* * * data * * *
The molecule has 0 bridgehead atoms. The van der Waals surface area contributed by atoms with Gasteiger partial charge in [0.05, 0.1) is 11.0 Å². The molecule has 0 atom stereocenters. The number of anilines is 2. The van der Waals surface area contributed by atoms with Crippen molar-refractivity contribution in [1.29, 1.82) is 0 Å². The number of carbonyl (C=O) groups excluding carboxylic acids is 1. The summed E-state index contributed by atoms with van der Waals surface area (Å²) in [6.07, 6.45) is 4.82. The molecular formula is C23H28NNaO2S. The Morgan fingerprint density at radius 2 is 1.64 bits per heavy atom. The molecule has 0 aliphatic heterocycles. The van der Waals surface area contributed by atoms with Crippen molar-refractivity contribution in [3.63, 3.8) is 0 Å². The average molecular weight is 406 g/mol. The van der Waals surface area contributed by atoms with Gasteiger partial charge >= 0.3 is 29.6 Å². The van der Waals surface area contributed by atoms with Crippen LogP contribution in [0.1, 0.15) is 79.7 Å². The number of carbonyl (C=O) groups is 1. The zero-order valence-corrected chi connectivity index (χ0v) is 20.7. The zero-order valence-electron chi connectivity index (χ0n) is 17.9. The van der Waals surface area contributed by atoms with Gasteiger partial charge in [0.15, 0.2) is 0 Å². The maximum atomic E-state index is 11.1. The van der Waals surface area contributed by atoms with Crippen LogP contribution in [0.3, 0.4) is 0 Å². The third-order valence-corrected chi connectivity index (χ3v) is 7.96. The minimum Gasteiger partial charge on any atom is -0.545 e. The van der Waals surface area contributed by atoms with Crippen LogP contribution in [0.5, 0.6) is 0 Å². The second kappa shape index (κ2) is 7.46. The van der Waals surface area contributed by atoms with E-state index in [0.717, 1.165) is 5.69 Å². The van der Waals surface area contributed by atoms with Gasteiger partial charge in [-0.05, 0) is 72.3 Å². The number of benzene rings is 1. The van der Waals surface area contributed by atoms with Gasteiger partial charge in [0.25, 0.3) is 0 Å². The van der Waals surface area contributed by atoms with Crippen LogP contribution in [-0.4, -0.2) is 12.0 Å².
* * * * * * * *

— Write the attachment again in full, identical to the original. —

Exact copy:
The molecule has 0 bridgehead atoms. The van der Waals surface area contributed by atoms with Gasteiger partial charge in [0.05, 0.1) is 11.0 Å². The molecule has 0 atom stereocenters. The number of anilines is 2. The van der Waals surface area contributed by atoms with Crippen molar-refractivity contribution in [1.29, 1.82) is 0 Å². The number of carbonyl (C=O) groups excluding carboxylic acids is 1. The summed E-state index contributed by atoms with van der Waals surface area (Å²) in [6.07, 6.45) is 4.82. The molecular formula is C23H28NNaO2S. The Morgan fingerprint density at radius 2 is 1.64 bits per heavy atom. The molecule has 0 aliphatic heterocycles. The van der Waals surface area contributed by atoms with Crippen molar-refractivity contribution in [3.63, 3.8) is 0 Å². The average molecular weight is 406 g/mol. The van der Waals surface area contributed by atoms with Gasteiger partial charge >= 0.3 is 29.6 Å². The van der Waals surface area contributed by atoms with Crippen LogP contribution in [0.1, 0.15) is 79.7 Å². The number of carbonyl (C=O) groups is 1. The zero-order valence-corrected chi connectivity index (χ0v) is 20.7. The zero-order valence-electron chi connectivity index (χ0n) is 17.9. The van der Waals surface area contributed by atoms with Gasteiger partial charge in [0.15, 0.2) is 0 Å². The maximum atomic E-state index is 11.1. The van der Waals surface area contributed by atoms with Crippen LogP contribution in [0.3, 0.4) is 0 Å². The third-order valence-corrected chi connectivity index (χ3v) is 7.96. The minimum Gasteiger partial charge on any atom is -0.545 e. The van der Waals surface area contributed by atoms with Crippen LogP contribution in [0.5, 0.6) is 0 Å². The second kappa shape index (κ2) is 7.46. The van der Waals surface area contributed by atoms with E-state index in [0.717, 1.165) is 5.69 Å². The van der Waals surface area contributed by atoms with Gasteiger partial charge in [-0.05, 0) is 72.3 Å². The number of benzene rings is 1. The van der Waals surface area contributed by atoms with Gasteiger partial charge in [0.25, 0.3) is 0 Å². The van der Waals surface area contributed by atoms with Crippen LogP contribution in [-0.4, -0.2) is 12.0 Å².